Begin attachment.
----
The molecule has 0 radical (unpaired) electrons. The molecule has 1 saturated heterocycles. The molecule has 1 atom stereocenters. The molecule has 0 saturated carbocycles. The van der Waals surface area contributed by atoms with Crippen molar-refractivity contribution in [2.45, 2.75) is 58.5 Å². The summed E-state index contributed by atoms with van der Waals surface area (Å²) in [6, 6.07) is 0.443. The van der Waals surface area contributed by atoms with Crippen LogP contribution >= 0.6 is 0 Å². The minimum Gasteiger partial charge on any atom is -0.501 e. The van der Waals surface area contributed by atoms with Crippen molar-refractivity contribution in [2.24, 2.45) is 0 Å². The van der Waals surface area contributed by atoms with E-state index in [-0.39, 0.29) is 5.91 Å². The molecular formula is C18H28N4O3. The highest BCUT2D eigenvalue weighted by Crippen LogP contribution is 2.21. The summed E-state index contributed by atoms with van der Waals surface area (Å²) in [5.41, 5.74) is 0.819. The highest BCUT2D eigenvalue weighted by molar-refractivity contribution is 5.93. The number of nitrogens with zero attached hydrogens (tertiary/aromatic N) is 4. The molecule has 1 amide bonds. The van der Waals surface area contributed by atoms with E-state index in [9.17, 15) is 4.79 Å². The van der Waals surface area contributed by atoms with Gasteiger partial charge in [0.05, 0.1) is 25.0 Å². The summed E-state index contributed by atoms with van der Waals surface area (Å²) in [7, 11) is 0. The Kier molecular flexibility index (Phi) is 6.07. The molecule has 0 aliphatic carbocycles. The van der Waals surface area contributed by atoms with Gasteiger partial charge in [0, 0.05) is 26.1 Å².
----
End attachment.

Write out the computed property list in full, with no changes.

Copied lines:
The molecule has 0 radical (unpaired) electrons. The molecule has 1 saturated heterocycles. The molecule has 1 atom stereocenters. The molecule has 0 saturated carbocycles. The van der Waals surface area contributed by atoms with Crippen molar-refractivity contribution in [2.45, 2.75) is 58.5 Å². The summed E-state index contributed by atoms with van der Waals surface area (Å²) in [6, 6.07) is 0.443. The van der Waals surface area contributed by atoms with Crippen LogP contribution >= 0.6 is 0 Å². The minimum Gasteiger partial charge on any atom is -0.501 e. The van der Waals surface area contributed by atoms with Crippen molar-refractivity contribution in [2.24, 2.45) is 0 Å². The van der Waals surface area contributed by atoms with E-state index in [-0.39, 0.29) is 5.91 Å². The molecular formula is C18H28N4O3. The highest BCUT2D eigenvalue weighted by Crippen LogP contribution is 2.21. The summed E-state index contributed by atoms with van der Waals surface area (Å²) in [5.41, 5.74) is 0.819. The highest BCUT2D eigenvalue weighted by molar-refractivity contribution is 5.93. The number of nitrogens with zero attached hydrogens (tertiary/aromatic N) is 4. The molecule has 1 amide bonds. The van der Waals surface area contributed by atoms with E-state index in [9.17, 15) is 4.79 Å². The van der Waals surface area contributed by atoms with Gasteiger partial charge in [0.05, 0.1) is 25.0 Å². The summed E-state index contributed by atoms with van der Waals surface area (Å²) in [7, 11) is 0. The Kier molecular flexibility index (Phi) is 6.07. The molecule has 0 aliphatic carbocycles. The van der Waals surface area contributed by atoms with Gasteiger partial charge in [0, 0.05) is 26.1 Å².